Deborah McCarter-Spaulding examines the research on the intersection of breastfeeding and postpartum depression.
Adapted from Advancing Breastfeeding: Forging Partnerships for a Better Tomorrow.
It is frequently reported that there is a relationship between postpartum depression (PPD) and breastfeeding. However, the relationship remains unclear in several domains, including breastfeeding intention, initiation, duration, and pattern.
Intention. Very little is written about the relationship of a history of depression and the intent to breastfeed one’s infant, even though it is well accepted that intention to breastfeed is a predictor of breastfeeding. Bogen, Hanusa, Moses-Kolko and Wisner (2010) reported that depression during pregnancy did not predict intention to breastfeed, but receiving medication during pregnancy did predict an increased likelihood of intending to formula feed. McKee, Zayas, and Jankowski (2004) also found no relationship between depression during pregnancy and feeding intent. However, Fairlie, Gillman, and Rich-Edwards (2009) did find that prenatal depression symptoms, as well as prenatal anxiety, were associated with planning to formula feed.
Initiation. Many studies reported initiation of breastfeeding was not influenced by prenatal depression (Bogen et al., 2010; Fairlie et al., 2009; Pippins, Brawarsky, Jackson, Fuentes-Afflick, & Haas, 2006), but some did report that prenatal depression decreased breastfeeding initiation (Dennis & McQueen, 2009; Figueiredo, Canario, & Field, 2013; Hamdan & Tamin, 2012).
Duration. Many studies report that there is an association with breastfeeding and postpartum depression, with higher depression scores associated with shorter duration (Dunn, Davis, McCleary, Edwards, & Gaboury, 2006; Henderson, Evans, Straton, Priest, & Hagan, 2003; Pippins et al., 2006; Watkins, Meltzer-Brody, Zolnoun, & Stuebe, 2011). Some studies did not find an association (Bogen et al., 2010; McKee et al., 2004). Some found an association at some time points, but not others (Dennis & McQueen, 2009).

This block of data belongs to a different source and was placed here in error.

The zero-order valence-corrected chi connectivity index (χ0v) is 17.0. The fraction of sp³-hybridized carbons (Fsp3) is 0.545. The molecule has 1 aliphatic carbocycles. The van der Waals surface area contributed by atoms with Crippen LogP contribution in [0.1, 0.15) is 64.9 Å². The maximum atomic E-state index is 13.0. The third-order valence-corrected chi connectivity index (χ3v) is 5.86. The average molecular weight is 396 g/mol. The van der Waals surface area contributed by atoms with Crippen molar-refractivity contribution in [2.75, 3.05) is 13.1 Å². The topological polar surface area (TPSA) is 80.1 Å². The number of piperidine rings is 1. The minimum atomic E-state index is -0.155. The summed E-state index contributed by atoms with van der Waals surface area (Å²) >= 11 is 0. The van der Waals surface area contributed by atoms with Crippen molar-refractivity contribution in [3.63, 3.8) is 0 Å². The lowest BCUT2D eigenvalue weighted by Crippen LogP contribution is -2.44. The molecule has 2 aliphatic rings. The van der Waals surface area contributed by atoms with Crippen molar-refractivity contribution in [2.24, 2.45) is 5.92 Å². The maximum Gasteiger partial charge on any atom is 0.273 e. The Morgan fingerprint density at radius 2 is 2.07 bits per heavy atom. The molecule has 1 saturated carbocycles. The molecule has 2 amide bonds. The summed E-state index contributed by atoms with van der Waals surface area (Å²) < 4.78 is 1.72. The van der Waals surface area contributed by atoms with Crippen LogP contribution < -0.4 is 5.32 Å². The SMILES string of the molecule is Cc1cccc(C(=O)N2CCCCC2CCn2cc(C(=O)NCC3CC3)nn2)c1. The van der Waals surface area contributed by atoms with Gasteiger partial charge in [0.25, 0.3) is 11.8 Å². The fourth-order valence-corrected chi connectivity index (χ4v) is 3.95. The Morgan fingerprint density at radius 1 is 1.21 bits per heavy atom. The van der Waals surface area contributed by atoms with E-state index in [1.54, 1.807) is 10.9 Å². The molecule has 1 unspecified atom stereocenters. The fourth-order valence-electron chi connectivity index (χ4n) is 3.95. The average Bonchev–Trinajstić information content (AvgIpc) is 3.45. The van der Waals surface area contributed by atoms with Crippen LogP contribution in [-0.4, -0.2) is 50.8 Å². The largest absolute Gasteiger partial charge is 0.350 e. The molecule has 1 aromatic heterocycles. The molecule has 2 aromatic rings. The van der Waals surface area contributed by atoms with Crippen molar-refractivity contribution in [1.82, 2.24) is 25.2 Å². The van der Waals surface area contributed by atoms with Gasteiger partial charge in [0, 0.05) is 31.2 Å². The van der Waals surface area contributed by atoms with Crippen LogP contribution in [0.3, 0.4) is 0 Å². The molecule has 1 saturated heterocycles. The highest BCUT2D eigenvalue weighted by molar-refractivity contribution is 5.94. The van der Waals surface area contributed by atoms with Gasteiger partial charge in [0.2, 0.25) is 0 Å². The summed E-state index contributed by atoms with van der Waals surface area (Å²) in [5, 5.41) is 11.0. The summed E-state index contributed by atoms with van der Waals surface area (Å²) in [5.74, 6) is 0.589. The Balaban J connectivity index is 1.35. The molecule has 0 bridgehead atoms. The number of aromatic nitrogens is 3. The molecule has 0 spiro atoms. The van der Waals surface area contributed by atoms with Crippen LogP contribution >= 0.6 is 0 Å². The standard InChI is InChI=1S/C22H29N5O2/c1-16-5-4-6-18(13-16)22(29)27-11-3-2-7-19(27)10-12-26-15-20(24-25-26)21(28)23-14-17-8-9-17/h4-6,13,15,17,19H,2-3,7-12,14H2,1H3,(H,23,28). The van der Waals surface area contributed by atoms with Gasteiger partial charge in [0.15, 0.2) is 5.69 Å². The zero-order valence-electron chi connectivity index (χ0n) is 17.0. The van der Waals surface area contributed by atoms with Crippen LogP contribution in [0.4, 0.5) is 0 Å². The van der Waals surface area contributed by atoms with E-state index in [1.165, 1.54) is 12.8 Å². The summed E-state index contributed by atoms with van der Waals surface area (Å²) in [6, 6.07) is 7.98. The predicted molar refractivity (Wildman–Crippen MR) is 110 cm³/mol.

Exclusivity/pattern. Many studies found that depression was associated with less exclusive breastfeeding at some time points (Dennis & McQueen, 2007); Gaffney, Kitsantas, Brito, & Swamidoss, 2014; Hahn-Holbrook, Haselton, Dunkel Schetter, & Glynn, 2013; Hatton et al., 2005; Henderson et al., 2003; Watkins et al., 2011). Some studies found no association between exclusivity and depression (Bogen et al., 2010).
There are many confounding variables, including the time of measurement, with the influence of depression being significant in early breastfeeding (4 to 6 weeks), but not later (8 to 12 weeks) (Dennis & McQueen, 2007); Hatton et al., 2005), or whether a mother was experiencing breastfeeding problems or pain in the early postpartum period (Watkins et al., 2011), in addition to psychosocial variables, such as the strength of the intention to breastfeed (Bogen et al., 2010) or confidence (Bogen et al., 2010; Field, Hernandez-Reif, & Fiejo, 2002).
The temporality of the relationship between PPD and breastfeeding is unclear, particularly since many of the studies are cross-sectional. Longitudinal studies have noted that depression precedes weaning (Dennis & McQueen, 2007), while others found breastfeeding to be protective (Hahn-Holbrook et al., 2013). Results varied depending on the time measured (Hatton et al., 2005), and on demographic factors (McKee et al., 2004), such as race/ethnicity and socioeconomic status.